Oct 19

Any Cost-of-Living Adjustment for SSD Next Year?

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SS CardSomeone on Social Security Disability (or receiving other forms of Social Security benefits) fully understands what a COLA (cost-of-living adjustment) is and often relies on it each year. Unfortunately, for the upcoming year, there will be increase in benefits as the Social Security Administration recently published that there would be no cost-of-living adjustments increase in 2016.

The Purpose of a COLA

The purpose of a cost-of-living adjustment (COLA) is to make sure that inflation (when the prices of goods and services rise) does not get so high that a Social Security recipient’s benefits are no longer enough to purchase the things they need to live. For example, if during one year goods and services cost twice as much on average as the year before, a Social Security recipient would only be able to buy half as many goods and services with the same amount of money.

The cost-of-living adjustment is based on the percentage increase in the Consumer Price Index for Urban Wage Earners and Clerical Workers (CPI-W) from the third quarter of the last year a COLA was determined to the third quarter of the current year. If there is no increase, there can be no COLA. Since it was determined that there was no increase in the CPI, it was decided that there was no justification for a cost-of-living adjustment.

Prior Years of No Cost-of-Living Adjustments

Congress enacted automatic cost-of-living increases for Social Security beneficiaries in 1975, when inflation was high and there was a lot of pressure to regularly raise benefits. Since then, increases have averaged 4 percent a year. However, 2016 will be only the third time that there has no cost-of-living adjustment. 2010 and 2011 were the other two years of no cost-of-living increases.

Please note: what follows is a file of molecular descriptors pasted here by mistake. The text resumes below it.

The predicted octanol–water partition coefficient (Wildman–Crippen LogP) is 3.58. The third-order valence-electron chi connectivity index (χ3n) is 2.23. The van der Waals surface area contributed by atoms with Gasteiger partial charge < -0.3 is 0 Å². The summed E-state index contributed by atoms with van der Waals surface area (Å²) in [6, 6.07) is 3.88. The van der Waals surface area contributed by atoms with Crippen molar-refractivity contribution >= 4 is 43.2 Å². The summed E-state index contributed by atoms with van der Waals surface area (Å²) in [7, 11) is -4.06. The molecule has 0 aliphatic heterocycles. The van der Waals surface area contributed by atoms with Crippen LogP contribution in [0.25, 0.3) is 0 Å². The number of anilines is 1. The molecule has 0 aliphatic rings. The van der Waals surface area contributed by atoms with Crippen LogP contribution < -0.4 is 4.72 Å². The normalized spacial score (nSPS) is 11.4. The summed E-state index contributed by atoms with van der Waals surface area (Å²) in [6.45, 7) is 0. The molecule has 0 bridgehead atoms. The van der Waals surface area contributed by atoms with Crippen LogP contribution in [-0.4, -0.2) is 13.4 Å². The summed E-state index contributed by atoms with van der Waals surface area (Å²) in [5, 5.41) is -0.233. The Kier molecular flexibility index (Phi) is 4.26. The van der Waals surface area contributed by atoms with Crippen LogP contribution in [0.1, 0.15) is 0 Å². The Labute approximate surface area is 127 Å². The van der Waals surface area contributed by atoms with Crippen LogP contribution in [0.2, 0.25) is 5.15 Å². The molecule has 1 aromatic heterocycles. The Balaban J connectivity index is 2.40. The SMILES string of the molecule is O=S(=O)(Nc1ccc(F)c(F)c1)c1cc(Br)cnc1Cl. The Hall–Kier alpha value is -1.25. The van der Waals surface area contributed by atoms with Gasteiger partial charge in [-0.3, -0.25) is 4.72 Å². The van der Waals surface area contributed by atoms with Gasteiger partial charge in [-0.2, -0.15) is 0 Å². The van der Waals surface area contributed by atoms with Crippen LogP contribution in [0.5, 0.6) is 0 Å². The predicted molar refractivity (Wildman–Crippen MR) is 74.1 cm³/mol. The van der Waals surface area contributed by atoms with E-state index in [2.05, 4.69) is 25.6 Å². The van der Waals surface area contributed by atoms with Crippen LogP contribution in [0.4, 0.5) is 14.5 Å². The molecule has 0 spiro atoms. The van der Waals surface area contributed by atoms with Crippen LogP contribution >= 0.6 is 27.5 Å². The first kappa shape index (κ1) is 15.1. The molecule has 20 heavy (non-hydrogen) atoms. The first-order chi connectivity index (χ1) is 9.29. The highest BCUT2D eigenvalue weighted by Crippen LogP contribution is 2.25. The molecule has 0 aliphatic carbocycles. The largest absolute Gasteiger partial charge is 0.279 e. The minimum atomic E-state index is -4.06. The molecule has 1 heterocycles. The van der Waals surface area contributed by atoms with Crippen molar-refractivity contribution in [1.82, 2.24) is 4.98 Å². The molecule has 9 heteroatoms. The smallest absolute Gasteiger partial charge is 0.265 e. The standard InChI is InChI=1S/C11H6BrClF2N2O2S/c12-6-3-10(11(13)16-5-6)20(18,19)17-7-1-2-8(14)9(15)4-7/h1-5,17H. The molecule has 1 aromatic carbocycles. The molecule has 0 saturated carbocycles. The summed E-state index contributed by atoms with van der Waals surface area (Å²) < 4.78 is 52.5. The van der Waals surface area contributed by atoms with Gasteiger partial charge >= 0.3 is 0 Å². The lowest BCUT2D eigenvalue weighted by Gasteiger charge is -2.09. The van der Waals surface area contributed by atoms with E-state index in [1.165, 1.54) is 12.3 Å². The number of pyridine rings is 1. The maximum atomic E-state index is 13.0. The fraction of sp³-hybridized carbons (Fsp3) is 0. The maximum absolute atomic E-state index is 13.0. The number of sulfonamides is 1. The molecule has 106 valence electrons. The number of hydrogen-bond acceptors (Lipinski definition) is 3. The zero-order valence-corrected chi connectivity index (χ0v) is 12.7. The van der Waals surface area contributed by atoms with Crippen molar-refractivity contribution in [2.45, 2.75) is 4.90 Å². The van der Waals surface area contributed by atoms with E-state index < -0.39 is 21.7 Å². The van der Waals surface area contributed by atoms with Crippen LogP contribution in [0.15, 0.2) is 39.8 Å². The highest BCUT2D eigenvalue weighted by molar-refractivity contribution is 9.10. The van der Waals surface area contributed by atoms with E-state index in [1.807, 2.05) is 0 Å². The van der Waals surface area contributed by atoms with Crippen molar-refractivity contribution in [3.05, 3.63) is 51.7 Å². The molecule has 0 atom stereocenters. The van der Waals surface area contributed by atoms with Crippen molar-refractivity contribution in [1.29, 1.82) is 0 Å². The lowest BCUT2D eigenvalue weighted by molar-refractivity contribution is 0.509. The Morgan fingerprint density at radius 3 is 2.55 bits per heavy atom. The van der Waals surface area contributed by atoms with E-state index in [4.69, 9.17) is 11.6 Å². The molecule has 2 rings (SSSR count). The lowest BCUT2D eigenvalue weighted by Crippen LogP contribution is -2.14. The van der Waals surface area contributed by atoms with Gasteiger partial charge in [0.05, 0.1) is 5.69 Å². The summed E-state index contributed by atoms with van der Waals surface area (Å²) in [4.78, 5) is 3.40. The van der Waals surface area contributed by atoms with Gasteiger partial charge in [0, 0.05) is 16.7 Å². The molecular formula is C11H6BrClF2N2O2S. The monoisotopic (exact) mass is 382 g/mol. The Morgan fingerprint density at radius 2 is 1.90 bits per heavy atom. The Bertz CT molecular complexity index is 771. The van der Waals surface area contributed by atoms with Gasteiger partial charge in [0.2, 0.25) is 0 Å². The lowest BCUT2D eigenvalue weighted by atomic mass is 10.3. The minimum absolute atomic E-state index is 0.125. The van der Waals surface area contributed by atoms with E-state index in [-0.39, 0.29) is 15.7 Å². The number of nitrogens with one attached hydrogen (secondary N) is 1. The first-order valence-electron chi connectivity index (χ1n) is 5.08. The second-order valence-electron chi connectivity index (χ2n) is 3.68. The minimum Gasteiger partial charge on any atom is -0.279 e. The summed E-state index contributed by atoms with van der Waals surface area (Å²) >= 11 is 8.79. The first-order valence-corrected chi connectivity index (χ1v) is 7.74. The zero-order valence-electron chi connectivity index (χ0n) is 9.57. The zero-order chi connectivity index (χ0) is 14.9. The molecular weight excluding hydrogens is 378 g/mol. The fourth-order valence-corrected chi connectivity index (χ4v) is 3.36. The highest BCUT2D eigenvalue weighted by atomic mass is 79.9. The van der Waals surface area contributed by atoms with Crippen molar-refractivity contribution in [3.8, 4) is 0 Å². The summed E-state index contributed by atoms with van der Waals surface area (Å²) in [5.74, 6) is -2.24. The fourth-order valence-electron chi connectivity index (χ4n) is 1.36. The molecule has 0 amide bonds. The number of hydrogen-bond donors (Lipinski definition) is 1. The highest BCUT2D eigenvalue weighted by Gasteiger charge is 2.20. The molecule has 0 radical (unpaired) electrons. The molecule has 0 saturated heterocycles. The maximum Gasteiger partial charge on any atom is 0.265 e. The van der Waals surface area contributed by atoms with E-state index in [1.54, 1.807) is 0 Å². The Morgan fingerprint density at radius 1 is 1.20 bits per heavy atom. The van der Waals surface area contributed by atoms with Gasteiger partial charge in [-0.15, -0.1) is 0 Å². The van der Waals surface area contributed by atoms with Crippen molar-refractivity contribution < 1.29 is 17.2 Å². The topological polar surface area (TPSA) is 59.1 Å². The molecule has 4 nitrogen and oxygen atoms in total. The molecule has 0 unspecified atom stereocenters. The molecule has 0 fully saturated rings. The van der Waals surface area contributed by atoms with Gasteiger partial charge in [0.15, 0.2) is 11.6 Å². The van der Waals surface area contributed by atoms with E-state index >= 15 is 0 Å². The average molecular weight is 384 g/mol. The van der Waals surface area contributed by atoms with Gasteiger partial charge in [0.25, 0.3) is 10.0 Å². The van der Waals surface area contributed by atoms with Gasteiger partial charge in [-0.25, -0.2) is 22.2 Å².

Although the recent increases have not been significant, Social Security recipients rely on the increases each year to live. Yes, the numbers show that gasoline prices are down by 30 percent from last year and airfares have fallen by 5.9 percent and clothing prices are down by 1.3 percent. But, is that what most Social Security recipients spend their money on? What about the numbers showing that medical care has risen by 2.4 percent, housing costs climbed by 3.2 percent and food prices were 1.6 percent higher. Shouldn’t we look at those numbers?


ssd attorneyAttorney Matthew Noyes represents those fighting to obtain Social Security Disability benefits as well as those injured in car accidents, motorcycle crashes, bicycle accidents, pedestrian accidents and other types of personal injury matters. He is a named partner at the Tampa Bay law firm of Perenich Caulfield Avril Noyes – one of the oldest personal injury law firms in Pinellas County. Call Attorney Matthew Noyes now at 727-796-8282 or complete the form on this page or simply click here to schedule a free case consultation.

  1. Kayt 20 Mar 2016 | reply

    I received a settlement of just 12K dollars, after being off of work for 5 years. I only receive $963.00/month after medicare is taken out. Do I have to claim the lump sum amount to the IRS? Do I have to pay taxes on it? I just started receiving my benefits as of 6-15-2015.

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